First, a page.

The UK government is expected to announce this week that it is relaxing its immigration rules for non-EU doctors and nurses, removing them from the Tier-2 visa cap, freeing up space for technology workers looking for jobs in industry.
The Tier-2 visa enables UK employers to employee skilled workers from outside the European Economic Area and there is an annual limit of 20,700 visas that can be issued each year.
However, it was recently revealed that Britain, for the first time in seven years, hit its cap for issuing visas for a number of consecutive months in a row.
There is mounting evidence that EU workers are either leaving the UK, or not coming to the UK to work in numbers that they used to since the Brexit vote, making it harder for employers to fill skilled vacancies.
This has placed pressure on the NHS, which has thousands of nurses and doctors positions left vacant, but has also left the technology industry fighting over scarce resource and struggling to attract talent.
The BBC recently revealed that more than 1,600 IT specialists and engineers offered jobs in the UK were denied visas between December and March because the Tier-2 visa cap had been reached.
Whilst the decision to remove doctors and nurses from the cap will directly benefit the NHS, it could also have positive implications for the technology industry, freeing up numbers for applicants
There were concerns that the government was ignoring industry’s calls to review the Tier-2 visa system, after Immigration Minister Caroline Nokes recently told the House of Commons:
We are very clear that businesses should look first to employ people from within the UK, and we remain committed to reducing migration to sustainable levels. Interestingly, businesses have told us that our system compares well with our global competitors and that businesses like its speed and certainty.
However, recently appointed Home Secretary Sajid Javid hinted at a change of heart earlier this month, suggesting a new direction for the government’s immigration policy, when he told the BBC’s Andrew Marr that he “saw the problem” with the cap and would take a “fresh look” at it.
It is enough?
Whilst the technology industry may collectively breath a short-lived sigh of relief at the news, it’s still unclear how many spots this will free up for those recruiting outside of the EU and competition is likely to be fierce.
Prominent figures within the technology community recently gave evidence to a House of Lords EU Internal MArket Sub-Committee, urging reform of the Tier-2 visa system.
Russ Shaw, founder of Tech London Advocates, a a private sector led coalition of over 5,700 expert individuals from the tech sector and broader community, said that one of the things that the government can do right now is improve foreign workers’ access to visas and skilling up the nation in terms of digital skills.Shaw told the Committee:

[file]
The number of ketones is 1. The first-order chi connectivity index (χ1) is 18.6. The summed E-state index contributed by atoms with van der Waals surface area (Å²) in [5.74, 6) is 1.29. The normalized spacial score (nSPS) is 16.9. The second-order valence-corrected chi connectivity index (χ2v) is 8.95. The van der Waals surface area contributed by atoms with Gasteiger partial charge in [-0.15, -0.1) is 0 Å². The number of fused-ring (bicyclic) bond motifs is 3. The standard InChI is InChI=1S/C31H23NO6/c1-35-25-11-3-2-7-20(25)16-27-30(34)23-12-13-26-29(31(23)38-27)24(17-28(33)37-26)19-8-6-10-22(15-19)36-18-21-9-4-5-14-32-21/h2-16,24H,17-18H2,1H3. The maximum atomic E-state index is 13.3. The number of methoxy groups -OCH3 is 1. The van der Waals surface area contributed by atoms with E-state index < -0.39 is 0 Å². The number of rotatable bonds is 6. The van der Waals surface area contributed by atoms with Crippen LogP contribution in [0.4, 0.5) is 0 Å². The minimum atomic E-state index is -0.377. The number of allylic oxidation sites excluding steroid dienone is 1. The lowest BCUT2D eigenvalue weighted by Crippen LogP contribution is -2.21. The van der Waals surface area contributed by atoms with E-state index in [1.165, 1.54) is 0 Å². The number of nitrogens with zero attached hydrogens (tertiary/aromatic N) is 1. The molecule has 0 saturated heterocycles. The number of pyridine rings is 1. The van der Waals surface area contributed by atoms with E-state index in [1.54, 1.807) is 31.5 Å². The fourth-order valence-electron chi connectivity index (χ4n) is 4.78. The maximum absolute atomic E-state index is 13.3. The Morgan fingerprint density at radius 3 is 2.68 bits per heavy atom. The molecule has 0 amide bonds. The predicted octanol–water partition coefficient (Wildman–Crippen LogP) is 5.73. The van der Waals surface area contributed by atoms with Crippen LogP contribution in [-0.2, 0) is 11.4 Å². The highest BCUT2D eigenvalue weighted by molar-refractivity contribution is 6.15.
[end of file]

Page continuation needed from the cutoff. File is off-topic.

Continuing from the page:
Things on my wish list that could be addressed now – we need to immediately look at the Tier-2 cap. 20,700 Tier-2 visas is simply not enough. I think we can do things like third party sponsorship of Tier-2 visas, so that we ensure that Tier-2 level is getting the right inflow of talent.
Shaw also noted, that during his travels around the world, he’s noticed that some of the talent that was planning to come to the UK to work, is “now thinking twice”. He said:
Because of what I’d describe as the soft power message, what is coming out of the UK in terms of Brexit. We have to project a message about the openness we have here, that we really want to create a global Britain. We are going to have to change that message, because I’m worried and I’ve already seen people not wanting to come here because of that message.
If we don’t fill these jobs, these businesses will struggle. The start-ups won’t become scale ups, the scale ups won’t become midsize companies, we will have fewer larger organisations. We need to solve this problem now.
Antony Walker, deputy-CEO of technology trade association, techUK, highlighted to the committee that non-UK talent plays a “really important and significant role” in the digital sector. He said that talent currently employed in the sector from the EU is about 7-8%, but added that the net contribution has significantly increase in recent years as the sector has grown. Walker added that these are “highly skilled and talented people”, where 78% are educated to degree level, earning between £45,000 and £80,000. Walker said:
It’s very, very important. These people play an important role. The sector is growing, so it needs more skills. And the economy is digitising, so the economy as a whole needs more digital skills. So there’s an increasing scarcity and the domestic talent pipeline can’t meet that demand.
We are concerned we don’t want to see a cliff edge when the UK leaves the EU, so in the transition period we would like a situation where citizens coming into the UK would have the same rights to claim settled status through that transition period.
And then in time we have to develop a new migration system. And what we are absolutely clear about is that the existing Tier-2 system is not fit for purpose and is not able to cope with the change of status, in terms of losing free movement.